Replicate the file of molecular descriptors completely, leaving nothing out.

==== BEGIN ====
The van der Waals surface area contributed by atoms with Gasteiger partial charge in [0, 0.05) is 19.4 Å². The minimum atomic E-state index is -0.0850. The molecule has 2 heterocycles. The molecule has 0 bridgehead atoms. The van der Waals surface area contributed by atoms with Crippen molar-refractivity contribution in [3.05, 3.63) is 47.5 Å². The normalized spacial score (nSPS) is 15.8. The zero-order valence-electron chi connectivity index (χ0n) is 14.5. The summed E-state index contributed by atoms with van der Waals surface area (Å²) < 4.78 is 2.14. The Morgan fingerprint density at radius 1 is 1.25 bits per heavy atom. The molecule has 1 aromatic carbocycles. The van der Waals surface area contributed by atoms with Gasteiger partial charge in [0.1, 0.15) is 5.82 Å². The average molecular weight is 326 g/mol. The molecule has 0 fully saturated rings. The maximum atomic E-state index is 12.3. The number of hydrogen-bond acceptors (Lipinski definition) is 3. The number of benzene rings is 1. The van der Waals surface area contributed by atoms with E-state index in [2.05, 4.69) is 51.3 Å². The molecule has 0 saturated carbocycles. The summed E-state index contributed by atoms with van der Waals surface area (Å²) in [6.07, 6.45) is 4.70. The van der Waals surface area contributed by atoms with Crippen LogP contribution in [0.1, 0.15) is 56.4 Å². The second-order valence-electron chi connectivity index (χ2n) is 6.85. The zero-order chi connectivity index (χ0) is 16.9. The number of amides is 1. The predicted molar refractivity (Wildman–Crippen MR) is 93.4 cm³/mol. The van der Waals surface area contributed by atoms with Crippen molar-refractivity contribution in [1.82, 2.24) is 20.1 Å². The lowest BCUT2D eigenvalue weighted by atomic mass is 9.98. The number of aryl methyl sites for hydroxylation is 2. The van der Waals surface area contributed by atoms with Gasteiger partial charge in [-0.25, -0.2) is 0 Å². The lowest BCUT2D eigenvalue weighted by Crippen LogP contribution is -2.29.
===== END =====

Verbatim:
The van der Waals surface area contributed by atoms with Gasteiger partial charge in [0, 0.05) is 19.4 Å². The minimum atomic E-state index is -0.0850. The molecule has 2 heterocycles. The molecule has 0 bridgehead atoms. The van der Waals surface area contributed by atoms with Crippen molar-refractivity contribution in [3.05, 3.63) is 47.5 Å². The normalized spacial score (nSPS) is 15.8. The zero-order valence-electron chi connectivity index (χ0n) is 14.5. The summed E-state index contributed by atoms with van der Waals surface area (Å²) < 4.78 is 2.14. The Morgan fingerprint density at radius 1 is 1.25 bits per heavy atom. The molecule has 1 aromatic carbocycles. The van der Waals surface area contributed by atoms with Gasteiger partial charge in [0.1, 0.15) is 5.82 Å². The average molecular weight is 326 g/mol. The molecule has 0 fully saturated rings. The maximum atomic E-state index is 12.3. The number of hydrogen-bond acceptors (Lipinski definition) is 3. The number of benzene rings is 1. The van der Waals surface area contributed by atoms with E-state index in [2.05, 4.69) is 51.3 Å². The molecule has 0 saturated carbocycles. The summed E-state index contributed by atoms with van der Waals surface area (Å²) in [6.07, 6.45) is 4.70. The van der Waals surface area contributed by atoms with Crippen LogP contribution in [0.1, 0.15) is 56.4 Å². The second-order valence-electron chi connectivity index (χ2n) is 6.85. The zero-order chi connectivity index (χ0) is 16.9. The number of amides is 1. The predicted molar refractivity (Wildman–Crippen MR) is 93.4 cm³/mol. The van der Waals surface area contributed by atoms with Crippen molar-refractivity contribution in [1.82, 2.24) is 20.1 Å². The lowest BCUT2D eigenvalue weighted by atomic mass is 9.98. The number of aryl methyl sites for hydroxylation is 2. The van der Waals surface area contributed by atoms with Gasteiger partial charge in [-0.25, -0.2) is 0 Å². The lowest BCUT2D eigenvalue weighted by Crippen LogP contribution is -2.29.